Present-day bulges of spiral galaxies and elliptical galaxies contain very old stars and are thought to be formed in the early Universe. How this actually happened in practice is not well understood, and the most relevant physical processes at play are still unclear. In the last decade, evidence has been growing of the existence of compact star bursting galaxies that might be signposts of bulges caught at the event of formation. More recently, also thanks to new findings from our group based on JWST, a number of further puzzling results has accumulated, currently difficult to explain: A) these star-bursting galaxies are always embedded in larger disk-like systems that are less active but contain most of the existing stellar mass, as if there was no ’naked’ bulge formation; B) in some cases, the outer disks have actually stopped forming stars, thus representing cases of quenching progressing from the outside-in, reversing the standard more familiar pattern (as observed in local spirals and the MilkyWay, where the center is quenched and the outskirts are forming stars); C) the disks are often strongly lopsided in their stellar mass distribution, a feature becoming more and more dominant when looking at earlier times. This phenomenology is currently unexplained. It could be related to merging activity, gas accretion or also feedback effects. If these are forming bulges, how they would evolve in present-day bulges and elliptical galaxies is unclear. Still, these new challenging observations promise breakthrough in the understanding of bulge formation if more progress can be made and further insight gathered. We propose a PhD project where the student will be using imaging and spectroscopy data from JWST to illuminate these issues. Imaging from deep and ultra deep public surveys that is accumulating will be used to increase the statistics and put on more solid grounds the early results gathered so far. The spectroscopy from JWST holds the key to detailed understanding of specific systems, providing information on kinematics of the compact star bursting cores as well as of the outer disks: if these subsystems are co-rotating without major disturbances would support non violent, gas accretion related evolution. On the contrary, counter-rotating subsystems or kinematics disturbances would betray merging events. This kind of test has not yet been carried out. We will use targeted spectroscopy in part already available from the Early-Release project CEERS of which we are members, from the large archive that is accumulating, and from dedicated proposals (pending, and to be submitted in future cycles).

A window on interstellar nanoparticle evolution: the NIKA2 images of nearby galaxies

Interstellar nanoparticles are a major physical component of galaxies, reprocessing starlight, controlling the heating and cooling of the gas, catalyzing chemical reactions and regulating star formation. The abundance, composition, structure and size distribution of these small solid particles, mixed with the interstellar gas, are however poorly-known. They indeed evolve within the interstellar medium and present systematic differences among galaxies. It is thus crucial to obtain detailed, carefully analyzed, empirical constraints of these properties, in a wide diversity of environments. Progress in this field are absolutely necessary to properly interpret observations of nearby star-forming regions and distant galaxies, as well as for precisely modeling interstellar physics.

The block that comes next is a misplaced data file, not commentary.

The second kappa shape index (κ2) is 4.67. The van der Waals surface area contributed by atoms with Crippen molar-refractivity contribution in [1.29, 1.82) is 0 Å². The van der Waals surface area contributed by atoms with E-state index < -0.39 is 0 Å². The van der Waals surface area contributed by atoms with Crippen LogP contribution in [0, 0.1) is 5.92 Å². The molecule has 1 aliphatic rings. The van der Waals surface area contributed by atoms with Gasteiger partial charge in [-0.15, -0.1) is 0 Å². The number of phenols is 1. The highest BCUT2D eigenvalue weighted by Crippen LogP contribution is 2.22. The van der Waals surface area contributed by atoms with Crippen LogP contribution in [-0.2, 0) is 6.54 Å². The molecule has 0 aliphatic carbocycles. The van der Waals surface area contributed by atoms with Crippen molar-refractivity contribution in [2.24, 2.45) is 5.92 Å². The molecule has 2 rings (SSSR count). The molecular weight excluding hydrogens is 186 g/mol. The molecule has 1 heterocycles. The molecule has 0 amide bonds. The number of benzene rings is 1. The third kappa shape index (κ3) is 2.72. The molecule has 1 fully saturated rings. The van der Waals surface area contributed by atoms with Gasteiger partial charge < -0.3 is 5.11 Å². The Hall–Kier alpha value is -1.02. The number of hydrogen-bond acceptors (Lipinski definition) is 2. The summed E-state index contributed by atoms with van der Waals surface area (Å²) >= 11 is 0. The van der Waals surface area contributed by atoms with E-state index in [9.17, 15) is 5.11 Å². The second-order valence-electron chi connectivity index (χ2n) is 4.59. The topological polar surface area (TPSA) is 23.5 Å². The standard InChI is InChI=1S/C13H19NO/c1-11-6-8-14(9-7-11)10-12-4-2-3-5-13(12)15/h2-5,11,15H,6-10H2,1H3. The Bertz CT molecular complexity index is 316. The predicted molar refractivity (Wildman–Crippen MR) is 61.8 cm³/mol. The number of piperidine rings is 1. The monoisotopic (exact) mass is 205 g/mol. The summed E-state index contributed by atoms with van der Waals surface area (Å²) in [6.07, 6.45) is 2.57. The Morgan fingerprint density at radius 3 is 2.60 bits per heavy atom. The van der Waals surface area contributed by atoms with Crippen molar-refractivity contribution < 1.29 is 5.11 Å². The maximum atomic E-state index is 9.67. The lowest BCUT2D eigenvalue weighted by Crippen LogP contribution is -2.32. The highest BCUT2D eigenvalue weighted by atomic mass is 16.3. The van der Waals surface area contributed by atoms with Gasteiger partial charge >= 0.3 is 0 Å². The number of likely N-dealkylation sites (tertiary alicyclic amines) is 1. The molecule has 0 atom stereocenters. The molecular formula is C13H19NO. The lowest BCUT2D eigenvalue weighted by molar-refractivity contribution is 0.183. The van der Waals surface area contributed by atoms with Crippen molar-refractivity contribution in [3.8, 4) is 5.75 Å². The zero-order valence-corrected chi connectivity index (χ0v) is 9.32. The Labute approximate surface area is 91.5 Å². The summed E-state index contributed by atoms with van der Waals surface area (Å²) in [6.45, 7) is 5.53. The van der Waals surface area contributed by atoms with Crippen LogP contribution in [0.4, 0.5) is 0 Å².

Of particular interest are the long-wavelength optical properties of the nanoparticle mixture in the millimeter range. This spectral window is currently the least known. Yet, the millimeter opacity of the grain mixture has a central importance, since mass estimates based on spectral energy distribution fitting primarily rely on this quantity. A bias or systematic evolution of the millimeter opacity will directly translate in an inaccuracy in the nanoparticle mass, which is often used as a proxy to infer the gas mass of a region or galaxy.

Our guaranteed time program, IMEGIN (Interpreting the Millimeter Emission of Galaxies at IRAM with NIKA2; PI Madden; 200 hours), with the NIKA2 camera at the 30-m IRAM radiotelescope, has fully mapped 20 nearby galaxies at 1.2 mm and 2 mm. In addition, our open time program, SEINFELD (Submillimeter Excess In Nearby Fairly-Extended Low-metallicity Dwarfs; PI Galliano; 36 hours), is completing the survey down to low-metallicities (the metallicity is the relative abundance of elements heavier than Helium). These new and exceptional data are the first good quality maps of resolved galaxies at millimeter wavelengths, allowing us to study how the grain properties vary with the physical conditions.

The goal of the present PhD project is to combine these observations with other, already existing, multi-wavelength data (in particular, WISE, Spitzer and Herschel), in order to demonstrate how the millimeter opacity depends on the local physical conditions. The first step will consist in processing and homogenizing the data. The student will also have the opportunity to participate in our observing campaigns at Pico Veleta. In a second time, the student will model the spatially-resolved emission, using our in-house, state-of-the-art hierarchical Bayesian code, HerBIE. This will allow the student to produce maps of the nanoparticle properties and compare them to maps of the physical conditions. Finally, these results will be used to model the evolution timescales of the grain properties under the effects of radiation field and gas accretion. The laboratory measurements recently produced by the Toulouse group will be put to profit. This work will be performed within the IMEGIN international collaboration.

Numerical study of core collapse supernovae

Context : Numerical study of core collapse supernovae. A core collapse supernova begins with the collapse of the core. Once the density goes beyond nuclear matter density, it becomes extremely hard. The collapsing matter bounces on it and creates a shock. The shock propagates and then stalls. The situation is the following : the shock is stationary. Neutrino coming from deep in the core heat the matter close to the shock and tend to push the shock forward, onto stellar explosion. On the other hand, the rest of the star is still collapsing, and this pushes the shock inwards, which in turn tends to black hole formation. The knowledge of which progenitor (which massive star) explodes and which creates a black hole is an active research topic : there is no clear and reliable way, without doing a detailed numerical simulation, to know whether a given progenitor explodes or whether it forms a black hole.

Objectives : Acquire a good knowledge of the supernovae physics, stellar physics, and also the neutron star physics and the black hole physics. Acquire a good knowledge on the development of a numerical physics code. Acquire a good knowledge on the link between numerical physics and laser physics.

Process : The student will acquire knowledge on radiative hydrodynamics with neutrinos, in a relativistic context. The student will also acquire knowledge on general relativity. The possibility of reproducing some aspects of the supernova explosion in laboratory with laser experiments will be studied. The possible link between the progenitor (the massive star about to collapse) and the explosion (whether it explodes or it forms a black hole) will be studied in details numerically. The student will produce simplified progenitors. In these, the student will be able to vary some well chosen parameters. Finally, many possibilities exist to improve this study : implementation of other numerical methods, 3d, implementation of nucleosynthesis, etc. The student can also suggest its own way.